Jesus Verse by Verse

an expanded commentary on the Gospel of Matthew

Jesus Verse by Verse...

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7:1 Judge not- For Paul, one phrase from these chapters echoed in his mind throughout the years; thus "Judge not, that ye be not judged" (Mt. 7:1) is at the basis of Rom. 2:1; the whole of Rom. 14, and 1 Cor. 4:3,5. The Lord's teaching about judging does not in fact say that the act of condemning our brother is in itself a sin- it's simply that we must cast out the beam from our own eye first, and then we can judge our brother by pointing out to him the splinter in his eye. But the Lord tells us not to judge because He foresaw that we would never completely throw out the beam from our own eye. His command not to judge / condemn at all was therefore in this sense a concession to our inevitable weakness (Mt. 7:1-5). The commentary of James on this part of the Sermon is interesting: “Don’t speak against one another, brothers. He who speaks against a brother and judges his brother, speaks against the law and judges the law. But if you judge the law, you are not a doer of the law, but a judge" (James 4:11). In what sense is to judge / condemn our brother to judge the law? And which law? Maybe James considered Mt. 7:1 to be so fundamental a part of "the law of Christ" that he refers to it as "the law". I suggest under 7:24 that James considers the Sermon to be "the perfect law". The Lord had taught clearly that under His law, to condemn meant being condemned. Yet there were those in James' readership, as there are today, who think they can go ahead and condemn others. Seeing the Lord's law is so clear, James is saying that effectively they are condemning the law of Jesus, placing themselves as judges over His law by deciding that they can break it at will.
7:2 Judgment you judge- The "judgment" is of condemnation- every one of the 28 occurrences of the Greek word refer to "damnation" or "condemnation". The 'judging' which is prohibited in :1 is therefore of condemning others.
With what measure you measure- This verse begins with "For". Because of the principle that we shall be condemned if we condemn, we need to remember that we will receive according to the measure we use to people in this life. Again, a direct connection is made between our judgment experience before Jesus at the last day, and our attitude to others now.
7:3 In Luke, the Lord prefaces this mini-parable by saying that the blind can't lead the blind. For Him, a man with even slightly impaired vision was effectively blind. In this very context He speaks of the need to be "perfect... as his master". Only the perfect, by implication, can criticize their brethren. And the final reason He gives for not attempting to cast out the plank from our brother's eye is that "For a good tree bringeth not forth corrupt fruit" . This is rather hard to understand in the context. But on reflection, it seems that He is teaching that if we are good trees, we will have no corrupt fruit, no splinters in our eye- and because none of us are like this, there is corrupt fruit on each of us, we aren't perfect as our Master, therefore we shouldn't think of trying to cast out the plank from our brother's eye (Lk. 6:39-43). And of course He bids us to be perfect as our Father is. These high standards of demand were mixed with an incredible grace. Only a man who was evidently perfect could speak like this with any realness or credibility. Otherwise His words would just have been seen as the ravings of a weirdo. But there was a realness to His perfection that made and makes His demands so piercingly appropriate to us. The way He handled His perfection is a wonderful insight into His character. He knew that He was without sin; and He knew that the life He lived moment by moment was to be the pattern for all God’s people. Yet somehow, He handled this in a manner which was never arrogant, never proud, and never off-putting to sinners; but rather, actually inviting to them.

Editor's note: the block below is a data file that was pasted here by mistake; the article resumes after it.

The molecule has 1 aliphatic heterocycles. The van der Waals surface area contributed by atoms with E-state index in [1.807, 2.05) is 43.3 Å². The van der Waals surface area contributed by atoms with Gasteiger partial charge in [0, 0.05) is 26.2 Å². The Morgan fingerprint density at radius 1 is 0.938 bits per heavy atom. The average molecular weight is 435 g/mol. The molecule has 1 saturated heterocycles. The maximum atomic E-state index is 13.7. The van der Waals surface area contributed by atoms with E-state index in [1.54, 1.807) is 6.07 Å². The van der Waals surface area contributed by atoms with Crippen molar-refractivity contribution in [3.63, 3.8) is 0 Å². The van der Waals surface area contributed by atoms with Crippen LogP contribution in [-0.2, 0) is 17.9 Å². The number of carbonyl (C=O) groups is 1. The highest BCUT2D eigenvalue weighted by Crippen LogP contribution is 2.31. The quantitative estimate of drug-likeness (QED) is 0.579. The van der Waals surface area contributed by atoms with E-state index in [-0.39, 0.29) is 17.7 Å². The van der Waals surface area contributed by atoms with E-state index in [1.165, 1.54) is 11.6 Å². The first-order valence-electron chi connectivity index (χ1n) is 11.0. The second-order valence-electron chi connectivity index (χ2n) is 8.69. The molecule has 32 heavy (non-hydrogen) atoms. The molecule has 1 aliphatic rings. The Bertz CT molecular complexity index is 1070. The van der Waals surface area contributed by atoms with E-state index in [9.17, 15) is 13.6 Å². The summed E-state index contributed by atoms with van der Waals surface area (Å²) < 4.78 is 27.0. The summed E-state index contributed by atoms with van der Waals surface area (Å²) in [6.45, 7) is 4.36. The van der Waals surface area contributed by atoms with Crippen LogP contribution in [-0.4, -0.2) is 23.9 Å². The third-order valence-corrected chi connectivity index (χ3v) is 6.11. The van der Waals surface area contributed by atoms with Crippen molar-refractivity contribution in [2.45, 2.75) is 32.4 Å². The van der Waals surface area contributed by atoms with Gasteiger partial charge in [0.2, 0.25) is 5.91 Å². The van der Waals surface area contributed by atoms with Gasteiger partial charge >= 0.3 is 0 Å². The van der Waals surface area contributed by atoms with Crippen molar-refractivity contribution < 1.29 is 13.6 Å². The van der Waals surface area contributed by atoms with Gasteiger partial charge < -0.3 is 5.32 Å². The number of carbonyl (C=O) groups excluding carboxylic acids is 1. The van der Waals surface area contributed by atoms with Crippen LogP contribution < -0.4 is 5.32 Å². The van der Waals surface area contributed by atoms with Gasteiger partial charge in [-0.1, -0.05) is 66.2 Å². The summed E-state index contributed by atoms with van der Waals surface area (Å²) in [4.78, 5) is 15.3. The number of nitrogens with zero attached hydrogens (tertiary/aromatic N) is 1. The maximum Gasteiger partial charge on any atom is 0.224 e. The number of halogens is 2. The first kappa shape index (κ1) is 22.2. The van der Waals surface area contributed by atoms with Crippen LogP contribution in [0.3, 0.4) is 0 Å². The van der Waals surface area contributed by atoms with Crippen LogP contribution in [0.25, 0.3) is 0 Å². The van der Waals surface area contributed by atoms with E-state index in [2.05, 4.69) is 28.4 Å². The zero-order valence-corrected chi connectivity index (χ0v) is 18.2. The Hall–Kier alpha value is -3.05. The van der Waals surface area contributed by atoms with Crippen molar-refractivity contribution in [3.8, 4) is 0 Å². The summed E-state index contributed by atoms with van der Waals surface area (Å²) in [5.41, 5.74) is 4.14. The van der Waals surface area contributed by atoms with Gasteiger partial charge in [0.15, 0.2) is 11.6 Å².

Why do you behold- This continues the context about judging from verses 1 and 2. Our attitude to others will be the Lord's attitude to us at the last day. If we are hyper-critical of others, then this is how the Lord will look upon us. If He should mark iniquity in us, none could stand (Ps. 130:3)- and we should struggle with the natural human tendency to mark iniquity in others. The question 'Why...?' is answered by the Lord in verse 4- He perceived that we excuse our judgmentalness and critical attitudes with the excuse that we actually want to assist the poor person who is the object of our critical gaze. How many times have we heard the bitterest, most carping criticism of others- rounded off with the excuse 'I actually really feel so sorry for him'. This is the very mentality the Lord is bringing to our attention. He bids us realize how we justify critical attitudes towards others on the basis that we kind ourselves that we want to help them.